How worried should light soda drinkers be?
The International Agency for Research on Cancer (IARC), which is an arm of the World Health Organization, officially classified aspartame as “probably carcinogenic”. It is an artificial sweetener used in 5,000 products, including cough drops, toothpaste and even Coca Cola Light.
To what extent should people who are used to drinking light soda be worried? As the Economist explains, the organization placed aspartame in the third of four levels of danger. The first tier, which is the most serious, includes things that are definitely considered carcinogenic, such as smoke and sunlight. In the second category are those that are a “possible” risk of cancer. For Tier 3 products, which are possibly carcinogenic, the evidence that they are likely to cause cancer in humans is “limited”. Thus, aspartame is placed in the same category as ferns, certain pickled vegetables, and aloe vera. There is stronger evidence for the dangers of very hot drinks and working in a hair salon.
And although the IARC listed aspartame as a possible hazard, that doesn't mean it's dangerous in the amounts that people typically consume in the world. everyday life.
Based on IARC guidelines, it is safe to consume 40 mg of aspartame for every kilogram of body weight. This means that a person who weighs 60 kilograms would have to drink more than 12 cans of Coca Cola Light each day for aspartame intake to potentially pose a risk.
However, as the Economist notes, the studies of aspartame on which IARC based its conclusions have limitations.
Three human cancer studies reviewed by IARC used artificially sweetened soft drinks to measure the effects of aspartame. These studies showed a positive association between drinks and the risk of liver cancer, but they could not rule out the possibility that this was due to chance, bias or confounding.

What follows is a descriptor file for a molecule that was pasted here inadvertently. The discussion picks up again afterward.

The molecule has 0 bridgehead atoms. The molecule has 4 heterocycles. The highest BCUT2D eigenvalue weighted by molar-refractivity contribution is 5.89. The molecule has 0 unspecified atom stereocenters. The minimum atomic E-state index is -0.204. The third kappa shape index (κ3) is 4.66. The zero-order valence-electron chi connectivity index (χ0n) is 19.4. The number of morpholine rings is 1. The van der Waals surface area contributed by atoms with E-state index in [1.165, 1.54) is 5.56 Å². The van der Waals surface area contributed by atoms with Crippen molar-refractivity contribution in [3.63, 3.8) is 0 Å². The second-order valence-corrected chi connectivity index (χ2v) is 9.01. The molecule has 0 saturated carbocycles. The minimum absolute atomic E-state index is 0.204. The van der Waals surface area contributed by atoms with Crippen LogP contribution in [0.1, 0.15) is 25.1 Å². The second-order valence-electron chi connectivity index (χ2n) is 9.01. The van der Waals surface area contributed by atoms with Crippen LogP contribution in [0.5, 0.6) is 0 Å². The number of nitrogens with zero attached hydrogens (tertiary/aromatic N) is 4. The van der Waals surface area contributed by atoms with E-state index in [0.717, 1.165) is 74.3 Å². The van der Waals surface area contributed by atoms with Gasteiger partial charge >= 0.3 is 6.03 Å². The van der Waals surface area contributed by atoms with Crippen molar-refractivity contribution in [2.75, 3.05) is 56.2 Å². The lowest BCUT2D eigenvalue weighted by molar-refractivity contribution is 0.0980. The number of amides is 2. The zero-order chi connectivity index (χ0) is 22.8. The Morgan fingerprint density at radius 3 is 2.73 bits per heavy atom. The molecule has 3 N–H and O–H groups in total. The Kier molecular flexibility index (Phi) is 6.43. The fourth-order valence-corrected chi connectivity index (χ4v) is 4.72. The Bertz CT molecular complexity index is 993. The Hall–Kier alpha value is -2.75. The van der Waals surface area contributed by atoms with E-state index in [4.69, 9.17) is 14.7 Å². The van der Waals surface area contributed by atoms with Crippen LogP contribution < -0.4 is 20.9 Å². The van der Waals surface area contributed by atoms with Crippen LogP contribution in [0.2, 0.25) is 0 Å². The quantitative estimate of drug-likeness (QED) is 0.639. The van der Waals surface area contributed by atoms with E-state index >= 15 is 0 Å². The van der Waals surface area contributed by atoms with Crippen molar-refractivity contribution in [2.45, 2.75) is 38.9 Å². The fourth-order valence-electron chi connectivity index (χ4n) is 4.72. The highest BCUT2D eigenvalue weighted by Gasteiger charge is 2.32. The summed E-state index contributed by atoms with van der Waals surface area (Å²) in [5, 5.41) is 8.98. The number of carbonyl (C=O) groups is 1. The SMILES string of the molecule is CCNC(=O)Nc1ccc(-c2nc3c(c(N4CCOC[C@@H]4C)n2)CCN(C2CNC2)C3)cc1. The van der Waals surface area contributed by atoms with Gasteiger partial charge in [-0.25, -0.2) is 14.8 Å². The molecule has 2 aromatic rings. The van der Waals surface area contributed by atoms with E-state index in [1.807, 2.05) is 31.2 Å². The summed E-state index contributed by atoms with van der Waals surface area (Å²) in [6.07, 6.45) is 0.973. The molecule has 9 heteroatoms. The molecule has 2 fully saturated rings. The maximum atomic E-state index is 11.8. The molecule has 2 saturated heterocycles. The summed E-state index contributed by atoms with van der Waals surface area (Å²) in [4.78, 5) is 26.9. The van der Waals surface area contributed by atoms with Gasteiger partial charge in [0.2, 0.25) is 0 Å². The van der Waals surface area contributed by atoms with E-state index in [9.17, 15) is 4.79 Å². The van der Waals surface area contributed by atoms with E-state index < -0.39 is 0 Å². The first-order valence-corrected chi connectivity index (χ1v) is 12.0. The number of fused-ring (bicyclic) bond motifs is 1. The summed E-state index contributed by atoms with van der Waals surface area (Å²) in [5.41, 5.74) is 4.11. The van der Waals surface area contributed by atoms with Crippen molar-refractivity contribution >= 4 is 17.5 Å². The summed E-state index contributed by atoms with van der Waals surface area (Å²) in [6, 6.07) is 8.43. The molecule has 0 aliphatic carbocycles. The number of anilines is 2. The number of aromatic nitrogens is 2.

Three other published studies also found an increased incidence of tumors in rodents, but the IARC questioned the reliability of their design, interpretation and conclusions.
Otherwise, the panel found no evidence that aspartame can damage DNA or chromosomes in a way that could cause cell mutation, which in turn could cause cancer.
However, in recent years, some companies have replaced aspartame with other artificial sweeteners. PepsiCo removed it from its diet sodas in America in 2015, but brought it back and then removed it again in 2020.
In any case, it's not that easy for food companies to stop using it. aspartame. They need to consider the price, how easy the alternatives are to use, and most importantly, the taste. When Coca Cola changed its original recipe in 1985, it received over 40,000 calls and letters of protest. A psychiatrist hired to listen to the company's hotline told executives that some people sounded like they were discussing the death of a family member. Thus, many brands may decide to keep aspartame in their recipe.
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